Saleh al-Ali

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Saleh al-Ali
صالح العلي
Saleh al-Ali.jpg
Saleh al-Ali during the rebellion of 1919
Born Saleh Ahmad al-Ali
1884
Al-Shaykh Badr, Ottoman Syria
Died 13 April 1950 (aged 65–66)
Tartus, Syria
Known for Commander of the Syrian Revolt of 1919
Religion Alawi Islam

Saleh al-Ali or Shaykh Saleh Ahmad al-Ali (Arabic: الشيخ صالح أحمد العلي‎) (1884 in Al-Shaykh Badr – 13 April 1950 in Tartus) was a prominent Syrian Alawi leader that commanded the Syrian Revolt of 1919, one of the first rebellions against the French mandate of Syria before the Great Syrian Revolt.[1]

Background[edit]

Saleh al-Ali was born in 1884 to a family of Alawi notables from Ash-Shaykh Badr, in An-Nusayriyah Mountains in northwest Syria. He reportedly clashed with the Ottomans in 1918 before their withdrawal from Syria.[2]

Rebellion against the French[edit]

Main article: Syrian Revolt of 1919

Start of the rebellion[edit]

In 1918 the French occupied the Syrian coast and began to move into the interior. On December 15, 1918, Saleh al-Ali called for a meeting of prominent Alawi notables in the town of Sheikh Badr. Al-Ali alerted the attendees that the French had already occupied the Syrian coast with the intention of separating the region from the rest of the country, and urged them to revolt and expel the French from Syria. When the French authorities heard of the meeting, they sent a force from Al-Qadmus to the town of Sheikh Badr in order to arrest Saleh al-Ali. Al-Ali and his men ambushed the force at the village of Niha, west of Wadi al-Oyoun. The French forces were defeated and suffered more than 35 casualties.[2]

Organizing the rebellion[edit]

Seated from left to right: Shukri al-Quwatli (future president), Saadallah al-Jabiri (future prime minister), Rida al-Shurbaji (co-founder of the National Bloc), Sheikh Saleh al-Ali, commander of the Syrian Coastal Revolt of 1919. Standing are Hajj Adib Kheir (left) and Ibrahim Hananu, commander of the Aleppo Revolt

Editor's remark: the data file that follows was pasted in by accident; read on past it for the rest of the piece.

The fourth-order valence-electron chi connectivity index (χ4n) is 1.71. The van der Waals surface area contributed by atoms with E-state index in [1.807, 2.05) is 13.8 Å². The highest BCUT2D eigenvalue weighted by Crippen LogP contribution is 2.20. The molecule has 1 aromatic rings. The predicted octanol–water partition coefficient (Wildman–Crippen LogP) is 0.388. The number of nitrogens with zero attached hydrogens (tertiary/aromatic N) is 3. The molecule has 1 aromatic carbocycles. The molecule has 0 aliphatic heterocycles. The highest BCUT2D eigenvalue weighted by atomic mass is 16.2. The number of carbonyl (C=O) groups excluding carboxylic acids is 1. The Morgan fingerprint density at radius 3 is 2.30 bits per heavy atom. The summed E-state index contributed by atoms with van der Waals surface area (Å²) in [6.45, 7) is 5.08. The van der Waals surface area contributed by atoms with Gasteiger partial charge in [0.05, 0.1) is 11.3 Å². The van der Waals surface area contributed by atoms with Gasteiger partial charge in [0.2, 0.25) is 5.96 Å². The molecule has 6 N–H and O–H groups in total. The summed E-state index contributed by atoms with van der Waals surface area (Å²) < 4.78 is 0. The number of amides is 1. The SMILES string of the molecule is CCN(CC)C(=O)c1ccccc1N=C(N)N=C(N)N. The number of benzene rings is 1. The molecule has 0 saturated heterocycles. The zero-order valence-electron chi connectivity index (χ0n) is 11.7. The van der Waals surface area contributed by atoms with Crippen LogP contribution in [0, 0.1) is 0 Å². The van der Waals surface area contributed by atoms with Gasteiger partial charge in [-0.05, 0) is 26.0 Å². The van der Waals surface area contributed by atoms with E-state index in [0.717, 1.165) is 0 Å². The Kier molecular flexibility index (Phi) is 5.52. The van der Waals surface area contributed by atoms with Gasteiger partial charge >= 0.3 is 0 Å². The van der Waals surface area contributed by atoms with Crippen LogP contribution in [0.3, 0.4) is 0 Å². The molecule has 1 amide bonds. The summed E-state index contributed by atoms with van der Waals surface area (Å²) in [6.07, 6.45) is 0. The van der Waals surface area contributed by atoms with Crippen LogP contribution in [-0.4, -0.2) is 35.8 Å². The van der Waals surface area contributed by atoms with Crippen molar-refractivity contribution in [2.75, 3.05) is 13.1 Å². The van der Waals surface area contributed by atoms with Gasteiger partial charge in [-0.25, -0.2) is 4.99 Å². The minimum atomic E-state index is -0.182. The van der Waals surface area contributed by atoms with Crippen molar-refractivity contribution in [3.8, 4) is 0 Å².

After the initial victory, al-Ali started to organize his rebels into a disciplined force, with its own general command and military ranks. The army was supported by the local population, and some women supplied water and food and replaced the men at work in the fields.[2] Al-Ali also allied himself with the rebellion of Ibrahim Hananu in Aleppo, the uprising in Talkalakh by the Dandashi tribe and the revolt in Antioch by Subhi Barakat. He also received funds and arms from Kemal Atatürk of Turkey which was also at war with France at the time.[1]

In July 1919, in retaliation to French attacks against rebel positions, al-Ali attacked and occupied several Ismaili villages that were allied to the French. A truce was concluded between the two, but the French violated it by occupying and burning the village of Kaf al-Jaz. Al-Ali retaliated by attacking and occupying al-Qadmus from which the French conducted their military operations against him.[2]

Final stages[edit]

The balance of power began to shift in favor of the French after they conquered Damascus, defeating a makeshift army at the Battle of Maysalun on 24 July 1920. In November, General Henri Gouraud mounted a full-fledged campaign against Saleh al-Ali's forces in the An-Nusayriyah Mountains. They entered al-Ali's village of Ash-Shaykh Badr and arrested many Alawi notables. Al-Ali fled to the north, but a large French force overran his positions and al-Ali went into hiding.[2] A French court-martial convened in Latakia and sentenced him to death in absentia.[1]

Later years[edit]

Sheikh Saleh al-Ali

Al-Ali remained in hiding until General Gouraud issued a general amnesty in 1922. He returned to his home and abstained from all political activity until his death on 13 April 1950 in Tartus.[1]

Legacy[edit]

Saleh Al-Ali became a celebrated figure after the Syria's independence. Al-Ali, in his first public appearance since 1922, was a guest of honor of president Shukri al-Quwatli at the Evacuation Day celebrations on 17 April 1946.[1]

References[edit]

  1. ^ a b c d e Moubayed, Sami M. (2006). Steel & Silk: Men & Women Who Shaped Syria 1900-2000. Cune Press. pp. 363–364. ISBN 1-885942-41-9. 
  2. ^ a b c d e Moosa, Matti (1987). Extremist Shiites: The Ghulat Sects. Syracuse University Press. pp. 282–283. ISBN 0-8156-2411-5.